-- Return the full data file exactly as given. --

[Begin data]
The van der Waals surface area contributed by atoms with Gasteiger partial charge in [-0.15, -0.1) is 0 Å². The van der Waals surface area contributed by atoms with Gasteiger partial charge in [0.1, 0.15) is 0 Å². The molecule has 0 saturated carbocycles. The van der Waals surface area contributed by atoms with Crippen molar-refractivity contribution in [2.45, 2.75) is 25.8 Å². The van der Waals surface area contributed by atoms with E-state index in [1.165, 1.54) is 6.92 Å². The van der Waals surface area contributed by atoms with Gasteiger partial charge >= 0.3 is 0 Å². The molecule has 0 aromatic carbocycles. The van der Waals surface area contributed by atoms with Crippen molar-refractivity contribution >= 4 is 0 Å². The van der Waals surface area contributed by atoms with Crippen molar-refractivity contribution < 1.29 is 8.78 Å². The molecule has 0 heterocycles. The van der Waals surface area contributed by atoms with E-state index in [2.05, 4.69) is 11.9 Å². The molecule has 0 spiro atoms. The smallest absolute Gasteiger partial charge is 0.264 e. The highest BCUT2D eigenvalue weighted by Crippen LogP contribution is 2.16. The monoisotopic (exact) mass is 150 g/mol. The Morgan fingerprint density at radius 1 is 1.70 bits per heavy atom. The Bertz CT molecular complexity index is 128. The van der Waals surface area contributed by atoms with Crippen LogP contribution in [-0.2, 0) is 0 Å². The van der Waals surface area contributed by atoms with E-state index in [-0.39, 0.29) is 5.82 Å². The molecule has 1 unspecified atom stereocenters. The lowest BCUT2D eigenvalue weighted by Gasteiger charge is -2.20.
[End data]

The van der Waals surface area contributed by atoms with Gasteiger partial charge in [-0.15, -0.1) is 0 Å². The van der Waals surface area contributed by atoms with Gasteiger partial charge in [0.1, 0.15) is 0 Å². The molecule has 0 saturated carbocycles. The van der Waals surface area contributed by atoms with Crippen molar-refractivity contribution in [2.45, 2.75) is 25.8 Å². The van der Waals surface area contributed by atoms with E-state index in [1.165, 1.54) is 6.92 Å². The van der Waals surface area contributed by atoms with Gasteiger partial charge >= 0.3 is 0 Å². The molecule has 0 aromatic carbocycles. The van der Waals surface area contributed by atoms with Crippen molar-refractivity contribution >= 4 is 0 Å². The van der Waals surface area contributed by atoms with Crippen molar-refractivity contribution < 1.29 is 8.78 Å². The molecule has 0 heterocycles. The van der Waals surface area contributed by atoms with E-state index in [2.05, 4.69) is 11.9 Å². The molecule has 0 spiro atoms. The smallest absolute Gasteiger partial charge is 0.264 e. The highest BCUT2D eigenvalue weighted by Crippen LogP contribution is 2.16. The monoisotopic (exact) mass is 150 g/mol. The Morgan fingerprint density at radius 1 is 1.70 bits per heavy atom. The Bertz CT molecular complexity index is 128. The van der Waals surface area contributed by atoms with Crippen LogP contribution in [-0.2, 0) is 0 Å². The van der Waals surface area contributed by atoms with E-state index in [-0.39, 0.29) is 5.82 Å². The molecule has 1 unspecified atom stereocenters. The lowest BCUT2D eigenvalue weighted by Gasteiger charge is -2.20.